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McCain's Promise: Aboard the Straight Talk Express with John McCain and a Whole Bunch of Actual Reporters, Thinking About Hope [Kindle Edition]

David Foster Wallace , Jacob Weisberg
3.7 out of 5 stars  See all reviews (12 customer reviews)

Print List Price: $9.99
Kindle Price: $7.99
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Sold by: Hachette Book Group

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Book Description

Is John McCain "For Real?"

That's the question David Foster Wallace set out to explore when he first climbed aboard Senator McCain's campaign caravan in February 2000. It was a moment when Mccain was increasingly perceived as a harbinger of change, the anticandidate whose goal was "to inspire young Americans to devote themselves to causes greater than their own self-interest." And many young Americans were beginning to take notice.

To get at "something riveting and unspinnable and true" about John Mccain, Wallace finds he must pierce the smoke screen of spin doctors and media manipulators. And he succeeds-in a characteristically potent blast of journalistic brio that not only captures the lunatic rough-and-tumble of a presidential campaign but also delivers a compelling inquiry into John McCain himself: the senator, the POW, the campaign finance reformer, the candidate, the man.

Editorial Reviews


"Wallace's inexperience as a campaign reporter is an advantage here, leading to unvarnished insights." (Miami Herald Ariel Gonzalez )

"Bracingly insightful." (New York Times Book Review Pankaj Mishra )

"Wallace conveys a geniuine disillusionment at the sham of the whole arrangement: the endless political posturing, the robotic news coverage...At the same time, he recognize's McCain's essential magnetism." (Los Angeles Time Book Review Steve Almond )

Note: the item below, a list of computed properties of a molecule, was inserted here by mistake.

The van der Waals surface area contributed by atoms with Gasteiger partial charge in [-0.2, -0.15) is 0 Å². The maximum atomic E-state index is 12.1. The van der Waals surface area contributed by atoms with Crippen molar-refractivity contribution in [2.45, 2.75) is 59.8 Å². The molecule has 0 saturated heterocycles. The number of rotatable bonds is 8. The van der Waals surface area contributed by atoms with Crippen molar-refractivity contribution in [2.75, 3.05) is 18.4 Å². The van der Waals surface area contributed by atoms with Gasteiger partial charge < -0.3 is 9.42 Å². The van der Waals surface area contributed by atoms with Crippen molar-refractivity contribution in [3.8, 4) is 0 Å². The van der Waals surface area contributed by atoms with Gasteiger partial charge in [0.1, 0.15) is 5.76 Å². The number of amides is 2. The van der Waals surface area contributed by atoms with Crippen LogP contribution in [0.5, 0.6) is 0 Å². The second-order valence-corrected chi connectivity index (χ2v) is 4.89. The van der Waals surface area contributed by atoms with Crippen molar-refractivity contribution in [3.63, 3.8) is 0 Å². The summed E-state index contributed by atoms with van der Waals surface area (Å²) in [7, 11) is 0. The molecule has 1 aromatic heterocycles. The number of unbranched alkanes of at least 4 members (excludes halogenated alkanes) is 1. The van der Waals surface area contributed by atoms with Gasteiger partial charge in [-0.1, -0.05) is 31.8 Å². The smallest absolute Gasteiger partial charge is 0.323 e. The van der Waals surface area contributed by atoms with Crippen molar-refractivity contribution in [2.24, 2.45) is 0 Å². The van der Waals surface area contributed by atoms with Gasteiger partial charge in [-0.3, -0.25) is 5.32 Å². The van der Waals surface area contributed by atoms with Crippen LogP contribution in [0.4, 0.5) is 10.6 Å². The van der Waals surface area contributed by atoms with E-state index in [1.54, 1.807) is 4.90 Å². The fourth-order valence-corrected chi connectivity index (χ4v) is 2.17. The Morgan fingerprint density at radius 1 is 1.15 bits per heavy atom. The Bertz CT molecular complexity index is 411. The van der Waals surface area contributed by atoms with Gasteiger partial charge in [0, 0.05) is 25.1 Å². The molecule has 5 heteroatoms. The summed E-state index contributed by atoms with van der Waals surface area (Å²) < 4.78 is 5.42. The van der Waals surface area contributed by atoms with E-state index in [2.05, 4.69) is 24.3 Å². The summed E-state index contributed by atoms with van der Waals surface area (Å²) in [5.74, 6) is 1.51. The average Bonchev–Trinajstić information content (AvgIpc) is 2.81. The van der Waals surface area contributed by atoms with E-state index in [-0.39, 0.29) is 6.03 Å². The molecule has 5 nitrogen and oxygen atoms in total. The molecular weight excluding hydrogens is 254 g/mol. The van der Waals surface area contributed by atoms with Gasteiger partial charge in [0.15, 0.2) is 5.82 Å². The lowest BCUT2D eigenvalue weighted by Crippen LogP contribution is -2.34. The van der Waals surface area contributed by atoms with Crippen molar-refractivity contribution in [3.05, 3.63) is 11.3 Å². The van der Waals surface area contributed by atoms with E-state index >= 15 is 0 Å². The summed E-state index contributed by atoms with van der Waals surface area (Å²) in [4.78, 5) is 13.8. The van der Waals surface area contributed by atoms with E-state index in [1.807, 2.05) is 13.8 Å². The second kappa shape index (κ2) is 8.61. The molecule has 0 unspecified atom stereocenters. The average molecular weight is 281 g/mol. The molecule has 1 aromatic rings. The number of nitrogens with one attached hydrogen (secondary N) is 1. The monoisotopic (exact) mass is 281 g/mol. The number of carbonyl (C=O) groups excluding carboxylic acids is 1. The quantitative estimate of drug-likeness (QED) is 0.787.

"Compelling...A patient and thoughtful meditation on what McCain's military past-specifically, his five-plus years as a prisoner of war-means about his moral fiber." (Atlanta Journal-Constitution Kevin Canfield )

About the Author

David Foster Wallace is the author of two novels, Infinite Jest and The Broom of the System; three story collections, Girl with Curious Hair, Brief Interviews with Hideous Men, and Oblivion; and two nonfiction collections, A Supposedly Fun Thing I'll Never Do Again and Consider the Lobster. He is the recipient of a MacArthur Fellowship and numerous other awards.

Jacob Weisberg is an editor of Slate magazine, a columnist for the Financial Times, and a frequent commentator on National Public Radio. His writings have also appeared in The New Republic, Vanity Fair, Newsweek, and the New York Times. His books include the bestselling Bushisms series and the 2008 bestseller The Bush Tragedy.

Product Details

  • File Size: 451 KB
  • Print Length: 124 pages
  • Publisher: Back Bay Books; 1st Back Bay Pbk. Ed edition (June 1, 2008)
  • Sold by: Hachette Book Group
  • Language: English
  • ASIN: B001ANYC6Y
  • Text-to-Speech: Not enabled
  • X-Ray:
  • Lending: Not Enabled
  • Amazon Best Sellers Rank: #842,905 Paid in Kindle Store (See Top 100 Paid in Kindle Store)
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Customer Reviews

3.7 out of 5 stars
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Most Helpful Customer Reviews
57 of 61 people found the following review helpful
By jubster
Given DFW's recent tragic death (and the election timing of this re-release), I'd imagine alot of folks may now discover this book. What Wallace wanted current readers understand about the context, he told the Wall Street Journal in an interview from June 2008. Here's the excerpt:

"The essay quite specifically concerns a couple weeks in February, 2000, and the situation of both McCain [and] national politics in those couple weeks. It is heavily context-dependent. And that context now seems a long, long, long time ago. McCain himself has obviously changed; his flipperoos and weaselings on Roe v. Wade, campaign finance, the toxicity of lobbyists, Iraq timetables, etc. are just some of what make him a less interesting, more depressing political figure now--for me, at least. It's all understandable, of course--he's the GOP nominee now, not an insurgent maverick. Understandable, but depressing. As part of the essay talks about, there's an enormous difference between running an insurgent Hail-Mary-type longshot campaign and being a viable candidate (it was right around New Hampshire in 2000 that McCain began to change from the former to the latter), and there are some deep, really rather troubling questions about whether serious honor and candor and principle remain possible for someone who wants to really maybe win. I wouldn't take back anything that got said in that essay, but I'd want a reader to keep the time and context very much in mind on every page."